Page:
Last night, Sega celebrated its 60th anniversary with a range of freebies for fans - including a long-lost and unfinished Golden Axe prototype.
Today, Sega has issued a statement on this cancelled prototype, which it jokily renamed Golden Axed, after a heartfelt and widely-shared Twitter thread by Tim Dawson, one of the project's key staff.
Dawson refuted Sega's suggestion the company had reached out to the project's original development team before releasing the prototype, described crunching on the project for 14-hour days, and branded the time period as "a personal nexus of nightmare hours, inept management, industry realisations and heroics achieved with a small team under unreasonable conditions".
"It's an odd feeling to see it surface eight years later without context, credits and with a joke title sequence," Dawson continued.
I felt dead inside— Tim Dawson (@ironicaccount) October 15, 2020
Not just because of a couple of long 7 day work weeks and start of the RSI in my right arm that would go on to jeopardise development of @AndroidCactus , but because I had no trust left in the people who ran things
Last night, Sega described Golden Axed on its Steam page with the warning it "may be janky, may be buggy, may be an artefact of its time".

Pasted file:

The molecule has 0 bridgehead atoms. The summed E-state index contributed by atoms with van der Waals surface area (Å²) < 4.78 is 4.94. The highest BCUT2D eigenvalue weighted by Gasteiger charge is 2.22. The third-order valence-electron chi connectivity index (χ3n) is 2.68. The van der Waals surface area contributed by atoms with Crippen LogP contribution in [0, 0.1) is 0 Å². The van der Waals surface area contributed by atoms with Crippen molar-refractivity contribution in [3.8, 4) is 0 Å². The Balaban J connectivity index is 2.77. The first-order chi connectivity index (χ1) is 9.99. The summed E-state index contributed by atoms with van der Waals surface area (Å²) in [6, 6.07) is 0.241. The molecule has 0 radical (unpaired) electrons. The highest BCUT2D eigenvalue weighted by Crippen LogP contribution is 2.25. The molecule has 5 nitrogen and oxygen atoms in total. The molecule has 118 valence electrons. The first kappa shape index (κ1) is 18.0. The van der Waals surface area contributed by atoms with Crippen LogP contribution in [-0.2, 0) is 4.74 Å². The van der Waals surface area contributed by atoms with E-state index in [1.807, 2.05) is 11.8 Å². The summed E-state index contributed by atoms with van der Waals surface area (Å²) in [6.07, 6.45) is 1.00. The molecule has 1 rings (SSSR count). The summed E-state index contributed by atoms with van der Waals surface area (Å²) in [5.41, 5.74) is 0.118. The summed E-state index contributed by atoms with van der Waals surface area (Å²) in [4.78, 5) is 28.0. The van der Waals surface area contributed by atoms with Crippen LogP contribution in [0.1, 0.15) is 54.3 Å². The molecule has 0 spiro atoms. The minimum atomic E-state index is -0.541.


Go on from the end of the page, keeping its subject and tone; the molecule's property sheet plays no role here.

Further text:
Quoting this, Dawson replied: "Go fuck yourself, parasites."
"Sega Europe reached out to former members of the Golden Axe: Reborn dev team to produce this prototype of the game for Steam as part of our 60th Anniversary celebrations," a Sega spokesperson told Eurogamer today. "We wanted to bring the work of the developers at the time to light and celebrate it as a part of our history. Something we didn't get the chance to do first time around.
"We certainly didn't mean to dredge up painful memories for Mr. Dawson and his former colleagues or appear disrespectful. We've removed the line from the Steam copy that could have been taken as a slur on the development and would like to reassure everyone that it was intended as a comment on the build we had ported to PC, not the quality of the original work. We're hoping lots of fans play the prototype and can appreciate the work he and his colleagues put into this developing this prototype."